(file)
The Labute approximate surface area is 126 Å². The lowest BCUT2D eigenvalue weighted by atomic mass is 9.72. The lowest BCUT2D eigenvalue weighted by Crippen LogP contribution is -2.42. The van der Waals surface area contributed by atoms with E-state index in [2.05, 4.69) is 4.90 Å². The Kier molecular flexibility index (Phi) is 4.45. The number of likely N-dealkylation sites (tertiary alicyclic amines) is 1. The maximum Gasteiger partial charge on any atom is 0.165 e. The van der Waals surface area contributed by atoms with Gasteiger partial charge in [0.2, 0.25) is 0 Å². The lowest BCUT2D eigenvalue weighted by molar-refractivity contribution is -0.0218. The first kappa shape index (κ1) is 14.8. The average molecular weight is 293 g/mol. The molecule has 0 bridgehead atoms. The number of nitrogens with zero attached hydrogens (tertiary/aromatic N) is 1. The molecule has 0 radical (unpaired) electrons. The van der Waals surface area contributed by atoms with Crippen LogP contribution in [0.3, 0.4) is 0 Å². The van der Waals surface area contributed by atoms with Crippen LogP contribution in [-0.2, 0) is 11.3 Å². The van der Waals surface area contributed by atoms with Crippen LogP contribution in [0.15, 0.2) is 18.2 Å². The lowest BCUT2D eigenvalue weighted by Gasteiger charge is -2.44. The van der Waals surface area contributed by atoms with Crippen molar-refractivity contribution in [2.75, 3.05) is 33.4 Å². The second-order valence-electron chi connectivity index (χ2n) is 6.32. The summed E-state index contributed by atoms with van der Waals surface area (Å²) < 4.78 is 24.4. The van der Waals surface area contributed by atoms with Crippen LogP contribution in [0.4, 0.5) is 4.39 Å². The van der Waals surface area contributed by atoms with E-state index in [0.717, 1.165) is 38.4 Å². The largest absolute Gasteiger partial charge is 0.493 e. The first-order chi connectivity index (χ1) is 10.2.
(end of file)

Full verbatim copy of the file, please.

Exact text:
The Labute approximate surface area is 126 Å². The lowest BCUT2D eigenvalue weighted by atomic mass is 9.72. The lowest BCUT2D eigenvalue weighted by Crippen LogP contribution is -2.42. The van der Waals surface area contributed by atoms with E-state index in [2.05, 4.69) is 4.90 Å². The Kier molecular flexibility index (Phi) is 4.45. The number of likely N-dealkylation sites (tertiary alicyclic amines) is 1. The maximum Gasteiger partial charge on any atom is 0.165 e. The van der Waals surface area contributed by atoms with Gasteiger partial charge in [0.2, 0.25) is 0 Å². The lowest BCUT2D eigenvalue weighted by molar-refractivity contribution is -0.0218. The first kappa shape index (κ1) is 14.8. The average molecular weight is 293 g/mol. The molecule has 0 bridgehead atoms. The number of nitrogens with zero attached hydrogens (tertiary/aromatic N) is 1. The molecule has 0 radical (unpaired) electrons. The van der Waals surface area contributed by atoms with Crippen LogP contribution in [0.3, 0.4) is 0 Å². The van der Waals surface area contributed by atoms with Crippen LogP contribution in [-0.2, 0) is 11.3 Å². The van der Waals surface area contributed by atoms with Crippen LogP contribution in [0.15, 0.2) is 18.2 Å². The lowest BCUT2D eigenvalue weighted by Gasteiger charge is -2.44. The van der Waals surface area contributed by atoms with Crippen molar-refractivity contribution in [2.75, 3.05) is 33.4 Å². The second-order valence-electron chi connectivity index (χ2n) is 6.32. The summed E-state index contributed by atoms with van der Waals surface area (Å²) < 4.78 is 24.4. The van der Waals surface area contributed by atoms with Crippen LogP contribution in [0.4, 0.5) is 4.39 Å². The van der Waals surface area contributed by atoms with E-state index in [0.717, 1.165) is 38.4 Å². The largest absolute Gasteiger partial charge is 0.493 e. The first-order chi connectivity index (χ1) is 10.2.